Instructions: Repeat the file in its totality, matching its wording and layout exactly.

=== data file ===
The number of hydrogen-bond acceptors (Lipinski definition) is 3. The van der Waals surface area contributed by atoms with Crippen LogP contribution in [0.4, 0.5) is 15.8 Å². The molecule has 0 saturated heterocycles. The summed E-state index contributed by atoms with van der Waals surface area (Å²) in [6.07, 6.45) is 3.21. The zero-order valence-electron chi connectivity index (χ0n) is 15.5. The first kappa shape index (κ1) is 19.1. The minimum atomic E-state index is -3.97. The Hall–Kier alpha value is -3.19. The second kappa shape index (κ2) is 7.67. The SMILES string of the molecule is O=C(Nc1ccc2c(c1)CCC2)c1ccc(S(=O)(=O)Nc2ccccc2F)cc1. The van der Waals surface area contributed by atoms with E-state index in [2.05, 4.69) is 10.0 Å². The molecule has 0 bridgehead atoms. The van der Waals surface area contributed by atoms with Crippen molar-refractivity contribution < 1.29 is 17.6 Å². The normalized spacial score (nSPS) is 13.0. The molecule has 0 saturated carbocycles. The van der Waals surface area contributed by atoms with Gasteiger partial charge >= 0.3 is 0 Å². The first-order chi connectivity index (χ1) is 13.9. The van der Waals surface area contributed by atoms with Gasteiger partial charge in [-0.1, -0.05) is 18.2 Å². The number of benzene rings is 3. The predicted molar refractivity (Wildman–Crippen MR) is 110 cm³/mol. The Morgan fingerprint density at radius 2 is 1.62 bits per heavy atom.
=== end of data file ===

The number of hydrogen-bond acceptors (Lipinski definition) is 3. The van der Waals surface area contributed by atoms with Crippen LogP contribution in [0.4, 0.5) is 15.8 Å². The molecule has 0 saturated heterocycles. The summed E-state index contributed by atoms with van der Waals surface area (Å²) in [6.07, 6.45) is 3.21. The zero-order valence-electron chi connectivity index (χ0n) is 15.5. The first kappa shape index (κ1) is 19.1. The minimum atomic E-state index is -3.97. The Hall–Kier alpha value is -3.19. The second kappa shape index (κ2) is 7.67. The SMILES string of the molecule is O=C(Nc1ccc2c(c1)CCC2)c1ccc(S(=O)(=O)Nc2ccccc2F)cc1. The van der Waals surface area contributed by atoms with E-state index in [2.05, 4.69) is 10.0 Å². The molecule has 0 bridgehead atoms. The van der Waals surface area contributed by atoms with Crippen molar-refractivity contribution < 1.29 is 17.6 Å². The normalized spacial score (nSPS) is 13.0. The molecule has 0 saturated carbocycles. The van der Waals surface area contributed by atoms with Gasteiger partial charge >= 0.3 is 0 Å². The first-order chi connectivity index (χ1) is 13.9. The van der Waals surface area contributed by atoms with Gasteiger partial charge in [-0.1, -0.05) is 18.2 Å². The number of benzene rings is 3. The predicted molar refractivity (Wildman–Crippen MR) is 110 cm³/mol. The Morgan fingerprint density at radius 2 is 1.62 bits per heavy atom.